Getting more out of your bike is a growing trend thanks to the flexibility of adventure bikes. Mongoose has doubled down on the long-haul lifestyle with their Guide. It aims to tackle gravel roads comfortably all day long, all while providing room for both extra gear and your water.

The Frame

Mongoose Guide

The Guide Expert has a T2 aluminum frame led by a carbon fork. Its 12mm dropouts are spaced 100mm up front and 142mm in the rear; both requiring a 6mm wrench to remove the thru axle. The fork and rear triangle both have rack and fender mounts with additional pannier mounts on the fork. Additionally, their proprietary frame bag bolts across the bottom of the top tube to offer a clean look that will stay in place and not rub paint off the top tube.

Internal cable routing ports brake and shift housing through the fork and the downtube. Its bottom bracket is a 68mm standard thread.

Cage bolts are located on top of and below the downtube. It would be nice to see another cage mount on the seat tube though, especially for the 58.

The Build

The Guide Expert has Shimano’s 105 shifters and derailleurs paired with an 11-speed, 11-32T Sunrace cassette. Up front, the bb holds an FSA Gossamer crank geared to 48-32T. Rounding off the components are flat-mount hydraulic brakes that squeeze 160mm rotors front and back.

Mongoose Guide Expert

Its cockpit gets an Xposure bar and stem with plenty of room for a bag between the offset drops. A 31.8mm Xposure seatpost holds the Mongoose Adventure saddle.

It rolls on tubeless ready WTB STP-I19 wheels with 29×1.75″ Kenda gum-walled tires. Note, the stock tires are not tubeless ready.

Tire clearance is tight upfront but there’s some wiggle room in the back.

Mongoose Guide Expert

The size 58 Guide Expert weighs in at a little less than 24.5 lbs without pedals or the frame bag.

Gravel GeometryMongoose Guide Expert

The Guide has long chainstays at 460mm across the board which helps fit 29×1.75 tires. In the front, its short top tube and angled 100mm stem should help sit riders upright. While a 70.5º head angle aims to offer more precise handling.

Guide Expert

Guide Overview

The $1,800 Mongoose Guide Expert should handle wherever you go especially with its Shimano 105 components, hydraulic brakes and ample storage potential. Plus, the added frame bag helps new gravel riders get started. A bottle cage mount on the seat tube would’ve been nice for easy accessibility while riding, but you could always mount extra cages to the fork as needed. For those looking to get into the world of gravel riding for a reasonable price, the Guide looks like a comfortable option. Check back in the coming weeks when we have a better idea of what it has to offer.


  1. luddite on

    Looks well sorted and good value. Glad that Mongoose finally got their sh*t together after years in the department store wilderness. I wonder if they have a Canadian distributor?

  2. James. on

    This seems pretty solid for the price, although the lack of a seat tube bottle cage is odd. Possibly something they will change as production picks up? My guess is they got this built up asap so media could try it and when the public can actually buy it (and parts are available) Shimano 7000 (not crank) will be the spec.

  3. Esteban LV (@es7ebanlv) on

    >> tackle gravel roads comfortably all day long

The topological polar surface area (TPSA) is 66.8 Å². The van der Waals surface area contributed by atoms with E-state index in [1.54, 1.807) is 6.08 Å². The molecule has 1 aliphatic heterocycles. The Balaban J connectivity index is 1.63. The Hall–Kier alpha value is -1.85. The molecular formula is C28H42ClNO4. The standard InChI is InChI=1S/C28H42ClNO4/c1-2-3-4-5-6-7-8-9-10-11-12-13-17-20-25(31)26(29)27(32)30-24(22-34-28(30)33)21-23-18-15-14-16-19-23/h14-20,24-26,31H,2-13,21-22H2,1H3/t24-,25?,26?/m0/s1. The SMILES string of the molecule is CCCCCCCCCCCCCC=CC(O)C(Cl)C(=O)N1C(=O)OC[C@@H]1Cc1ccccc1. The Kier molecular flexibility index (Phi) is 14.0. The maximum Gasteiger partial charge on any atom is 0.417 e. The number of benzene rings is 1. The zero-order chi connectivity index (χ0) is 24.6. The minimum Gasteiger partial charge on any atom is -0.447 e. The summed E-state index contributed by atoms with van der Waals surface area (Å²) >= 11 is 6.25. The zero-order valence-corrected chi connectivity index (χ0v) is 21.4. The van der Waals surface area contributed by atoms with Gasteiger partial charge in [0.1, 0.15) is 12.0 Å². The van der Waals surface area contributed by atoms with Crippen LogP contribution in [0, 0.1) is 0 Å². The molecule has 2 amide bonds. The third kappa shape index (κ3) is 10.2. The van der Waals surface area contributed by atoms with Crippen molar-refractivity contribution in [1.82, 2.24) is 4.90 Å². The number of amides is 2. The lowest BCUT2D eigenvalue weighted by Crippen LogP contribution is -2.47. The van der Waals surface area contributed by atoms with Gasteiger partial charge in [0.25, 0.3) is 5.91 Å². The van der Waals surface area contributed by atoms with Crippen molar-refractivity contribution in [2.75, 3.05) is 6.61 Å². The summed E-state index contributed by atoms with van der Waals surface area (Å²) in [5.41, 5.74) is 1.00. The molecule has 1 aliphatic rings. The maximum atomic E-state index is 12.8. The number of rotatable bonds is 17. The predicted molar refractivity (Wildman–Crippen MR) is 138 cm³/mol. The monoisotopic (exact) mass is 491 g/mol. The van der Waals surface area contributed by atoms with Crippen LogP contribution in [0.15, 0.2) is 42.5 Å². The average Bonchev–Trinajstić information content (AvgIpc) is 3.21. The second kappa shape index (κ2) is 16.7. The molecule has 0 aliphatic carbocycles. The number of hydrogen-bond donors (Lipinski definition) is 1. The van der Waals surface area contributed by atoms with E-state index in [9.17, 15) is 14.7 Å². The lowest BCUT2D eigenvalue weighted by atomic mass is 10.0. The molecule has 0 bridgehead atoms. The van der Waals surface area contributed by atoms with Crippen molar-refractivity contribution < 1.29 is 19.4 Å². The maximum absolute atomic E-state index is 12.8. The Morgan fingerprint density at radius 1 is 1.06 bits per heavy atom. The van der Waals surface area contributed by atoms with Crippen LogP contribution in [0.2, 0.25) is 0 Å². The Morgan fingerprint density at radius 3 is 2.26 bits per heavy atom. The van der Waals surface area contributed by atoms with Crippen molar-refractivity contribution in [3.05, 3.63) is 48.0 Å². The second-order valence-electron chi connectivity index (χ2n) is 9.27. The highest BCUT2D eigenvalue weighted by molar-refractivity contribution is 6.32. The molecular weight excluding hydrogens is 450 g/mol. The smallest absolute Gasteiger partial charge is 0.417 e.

>> lacks front suspension

    Sorry, but a front suspension does wonders on rides above 50km (source: experience), not having one is ridiculous. Lack of seat tube bolts for bottle cage on a long rider is preposterous.

    • Fred Again on

      Lol, not having a suspension fork is definitely NOT ridiculous and the no cages on the seatpost just sounds par for the mongoloose course. Why anyone would consider a mongoose aside from wanting a cheap pile of bike.. preposterous!

  4. Tim on

    460mm chainstays to fit a 29″ x 1.75″ tire? Come on, there are tons of bikes that have chainstays in the 435mm range that fit much bigger tires. The original Surly Karate Monkey of around 2002 could fit a 2.1 or so, and 435mm or so stays out back.

    • Dolan Halbrook on

      The long stays probably more for compliance and the possibility of running rear panniers without heel strike than anything else. Touring bikes have had long stays for ages, and this looks more like an all-road touring bike than anything else.

  5. neilwheel2015 on

    Yet another generic matt khaki green-coloured ‘gravel’ bike . . . they’re starting to go a bit like the way fixies went 10 years ago. Soon, you’ll be able to pick one up in the aisle next to milk and cheese.
    Pile ’em high…

    • Harrison Gregoire on

      I feel that. Especially with the gum walk tires. I mean, I love gum walls, but it’s getting to be a bit much.

      At least as far as trends go, gravel bikes make some sense to the average cyclist. Personally, I’m stoked to see the market flood with capable, disc brake equiped road bikes. The idea isn’t new by any means, but ubiquity has made these features affordable.
      Fixed gear was only ever about being hardcore and catching sub culture scene points… The whole idea of the bike was ironic, riding a track bike on city streets was as much a statement of defiance as it was about ‘mechanical simplicity’. Seems awfully silly now, that’s for sure…

      Road bikes with big tires are here to stay, but i do think the ‘rad’ trustifarian ‘dirt touring’, scene will die like the fixed scene did. Do these people not work? How do they ride months of the year, live off the land, and still constantly outfit themselves with the latest trendy parts from Crust Bikes, Paul or White Industries? None of it makes any sense, and neither do the bikes for the average person.


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